3. Identify detailed farm policy but within an agricultural system that contributes to a resource use strategy and to overall production potentials and goals.
4. Identify the cormodity/discipline oriented action that is necessary to support farming systems and agricultural systems.
5. Give farmers a direct role in identifying the farm system, its constraints, and finally, in testing technology to overcome those constraints.
6. Recognize that ours is a farmer-client driven system.
7. Balance responsibility between land grant institutions and professional societies such that:
faculty contribute to client oriented problem solving,
from a multi disciplinary university environment,
with integrity to reward those contibuting to the necessary
interdisciplinary research and education product.
Bawden, Richard. "Systems Agriculture: A State of The Art Assessment." Hawkesbury Agriculture College, Rechmond N.S.W. Australia, 1985.
Kellog, Earl. "University Involvement in International Agricultural Development Activities: Important Issues for Public Education." AUSUDIAP Proceedings May 29-31, 1985.
Kline, Wesley. "Agronomic and Sociological Interaction in Field Research." Farming Systems Support Project Newslettter, University of Florida, Vol 3 No 4, 1985.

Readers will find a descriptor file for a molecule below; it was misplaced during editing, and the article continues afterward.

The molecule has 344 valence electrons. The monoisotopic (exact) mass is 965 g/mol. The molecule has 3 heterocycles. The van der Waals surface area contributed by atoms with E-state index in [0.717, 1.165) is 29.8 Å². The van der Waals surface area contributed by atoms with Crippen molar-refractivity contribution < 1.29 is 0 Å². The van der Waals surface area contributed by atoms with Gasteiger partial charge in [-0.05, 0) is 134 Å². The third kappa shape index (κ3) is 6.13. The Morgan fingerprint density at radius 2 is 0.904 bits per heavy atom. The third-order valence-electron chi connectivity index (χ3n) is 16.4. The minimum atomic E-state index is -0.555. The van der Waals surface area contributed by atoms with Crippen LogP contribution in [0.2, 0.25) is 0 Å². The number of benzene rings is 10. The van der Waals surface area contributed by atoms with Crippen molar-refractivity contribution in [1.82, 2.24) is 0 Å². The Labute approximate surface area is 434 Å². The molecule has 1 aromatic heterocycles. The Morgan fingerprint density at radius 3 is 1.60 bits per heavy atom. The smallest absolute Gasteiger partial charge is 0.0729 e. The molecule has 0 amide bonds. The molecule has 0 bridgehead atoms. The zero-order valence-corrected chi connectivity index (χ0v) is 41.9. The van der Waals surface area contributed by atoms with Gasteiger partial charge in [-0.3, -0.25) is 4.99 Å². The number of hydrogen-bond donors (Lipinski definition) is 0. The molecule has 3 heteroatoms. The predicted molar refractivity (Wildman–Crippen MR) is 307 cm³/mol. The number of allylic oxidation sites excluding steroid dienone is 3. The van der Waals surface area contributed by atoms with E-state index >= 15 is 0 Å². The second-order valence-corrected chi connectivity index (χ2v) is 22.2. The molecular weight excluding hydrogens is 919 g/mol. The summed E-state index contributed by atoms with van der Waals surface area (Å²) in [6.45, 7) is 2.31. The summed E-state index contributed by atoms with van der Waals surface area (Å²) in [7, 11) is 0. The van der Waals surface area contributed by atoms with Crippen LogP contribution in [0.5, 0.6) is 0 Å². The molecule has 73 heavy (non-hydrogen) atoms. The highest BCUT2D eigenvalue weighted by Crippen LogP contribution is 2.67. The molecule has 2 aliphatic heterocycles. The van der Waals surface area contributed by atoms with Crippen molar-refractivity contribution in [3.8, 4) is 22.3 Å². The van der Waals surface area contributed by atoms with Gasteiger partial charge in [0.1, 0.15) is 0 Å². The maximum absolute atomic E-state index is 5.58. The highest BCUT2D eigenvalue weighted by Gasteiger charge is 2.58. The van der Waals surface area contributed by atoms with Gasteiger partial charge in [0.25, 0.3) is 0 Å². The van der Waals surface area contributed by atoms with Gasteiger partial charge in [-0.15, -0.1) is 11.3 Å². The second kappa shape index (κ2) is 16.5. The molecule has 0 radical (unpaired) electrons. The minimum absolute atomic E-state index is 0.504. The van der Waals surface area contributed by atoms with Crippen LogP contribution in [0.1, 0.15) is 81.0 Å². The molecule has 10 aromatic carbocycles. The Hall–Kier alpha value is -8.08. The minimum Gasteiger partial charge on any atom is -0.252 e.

Leu, Larry, et. al. "Michigan Agriculture and its Linkages to Developing Nations." Institute of International Agriculture, Michigan State University, East Lansing, Michigan 1984.
Lewis, Lowell. "Research and Agricultural Trade: A paper prepared for the Experiment Station Conmittee on Organization and Policy 1984".
Communication Resources and the University of Minnesota Agricultural Experiment Station, St. Paul, Minnesota, 1984.
Nightingale, Ray W. et. al. "U. S. Foreign Assistance to Agriculture: A Proposed Redirection." International Economics Division, ERS/USDA. ERS staff Report No. GE 820514, May, 1982 pp 32-34.
Schuh, G. Edward. "Revitalizing the Land Grant University." Presented at Colloquim, Strategic Management Research Center, University of Minnesota,
September 28, 1984.
Shaner, W.W., P. F. Phillips and W. R. Schmehl. Farming Systems Research
and Development: Guidelines for Developing Countries. Wstview Press/Boulder, Colorado, 1982.
Wennergren, Boyd E. "The United States and World Agricultural Development." The consortium for International Cooperation in Higher Education CICHE, Utah State University, Logan, Utah, 1985, p 32.
York, E.T. "A Major International Dimension for US. Colleges of Agriculture an Imperative ." Seaman A. Knapp Memorial Lecture, Annual Meeting of National Association of State Universities and land-Grant colleges, Denver, Colorado, November 12, 1984.